Algonquin Township

Algonquin Township fires Ryan Provenzano as chief of staff

ALGONQUIN – Ryan Provenzano, a political insider who earned more than $33 an hour in two Algonquin Township offices, has been fired.

Township Supervisor Charles Lutzow terminated his 23-year-old chief of staff Tuesday morning and banned him from the premises.

Lutzow would not comment on why he fired Provenzano, whose roles in two offices have raised questions among township officials and road district employees who contend that his hiring was the product of patronage and cronyism.

Despite several phone calls to his cellphone, Provenzano could not be reached for comment Tuesday. 

The Republican had agreements in place to earn $32 an hour and $63,000 a year working full time as the chief of staff in Lutzow’s office, and another deal working part time as deputy highway commissioner at the Algonquin Township Highway Department, where he made $33 an hour.

That’s about $4 more an hour than the road district’s highest-paid employee, Randy Voss, who has worked for the highway department for 44 years and earns $29.14 an hour.

It is unclear whether Provenzano will continue working for the road district. Highway Commissioner Andrew Gasser could not be reached for comment.

Algonquin Township trustees commended Lutzow’s firing of Provenzano.

“Although there is much more work to be done to repair Algonquin Township, I believe Supervisor Lutzow made the right decision in this instance,” Trustee Rachael Lawrence said.

“It was the only thing that could be done,” Trustee Dan Shea said. “Working for the two departments was ill-advised.”

Provenzano picking up hours across the hall in the road district did not sit well with township officials, Trustee Dave Chapman said.

“Chuck [Lutzow] felt that action brought disrepute upon Algonquin Township,” Chapman said. “It was untenable to have him working there, and every one of us had a bad taste in our mouth.”

Provenzano is the son of former McHenry County Board member Nick Provenzano, who now works for U.S. Rep. Randy Hultgren, and the nephew of former Maine Township Highway Commissioner Robert Provenzano.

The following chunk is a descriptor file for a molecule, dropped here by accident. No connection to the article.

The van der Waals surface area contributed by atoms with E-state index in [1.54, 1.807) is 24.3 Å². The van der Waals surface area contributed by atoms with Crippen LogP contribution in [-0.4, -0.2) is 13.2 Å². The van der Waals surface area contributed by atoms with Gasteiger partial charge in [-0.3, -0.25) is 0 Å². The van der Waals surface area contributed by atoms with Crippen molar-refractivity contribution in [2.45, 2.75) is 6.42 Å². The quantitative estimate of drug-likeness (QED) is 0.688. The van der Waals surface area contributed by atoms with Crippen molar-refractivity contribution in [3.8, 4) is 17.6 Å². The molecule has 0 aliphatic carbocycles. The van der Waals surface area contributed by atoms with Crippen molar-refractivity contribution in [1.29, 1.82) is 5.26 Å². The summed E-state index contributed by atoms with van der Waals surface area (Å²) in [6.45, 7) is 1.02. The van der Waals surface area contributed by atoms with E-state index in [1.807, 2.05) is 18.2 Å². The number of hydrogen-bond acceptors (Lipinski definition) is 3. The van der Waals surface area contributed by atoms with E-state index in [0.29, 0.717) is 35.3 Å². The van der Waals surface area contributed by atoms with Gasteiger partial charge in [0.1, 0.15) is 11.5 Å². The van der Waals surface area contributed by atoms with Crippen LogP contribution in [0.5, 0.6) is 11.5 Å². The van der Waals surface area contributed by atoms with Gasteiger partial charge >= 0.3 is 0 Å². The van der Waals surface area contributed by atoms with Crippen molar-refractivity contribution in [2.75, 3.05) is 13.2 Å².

He is a graduate of Marian Central Catholic High School and former employee of McHenry Harley-Davidson. Ryan Provenzano spent 10 months as a front house manager at Plum Garden Restaurant – a popular Chinese eatery in McHenry owned by former McHenry County Board member Perry Moy, who donated $550 to Nick Provenzano’s political efforts in 2004, according to campaign finance records.

Ryan Provenzano helped McHenry Mayor Wayne Jett win election as his campaign manager, and he worked as a field director for Gov. Bruce Rauner’s campaign operations in McHenry County.

Ryan Provenzano and his father helped Lutzow run his campaign for township supervisor.

Lutzow has denied that Ryan Provenzano was hired as a political favor.

Former Algonquin Township Supervisor Dianne Klemm hired Ryan Provenzano early last year to help transition the office into the hands of Lutzow, who recently was elected supervisor. Provenzano then earned $13 an hour as an administrative assistant – a job that belonged to Judith Kreklow, who worked at Algonquin Township for more than two decades.

In 2015, Kreklow earned a $70,824 annual salary. The township spent $30,302 to cover her health insurance for a total compensation package of $101,127, according to payroll documents.

On May 15, Lutzow’s first day in office, the incoming supervisor signed a one-line memo increasing Ryan Provenzano’s pay, according to documents obtained by the Northwest Herald.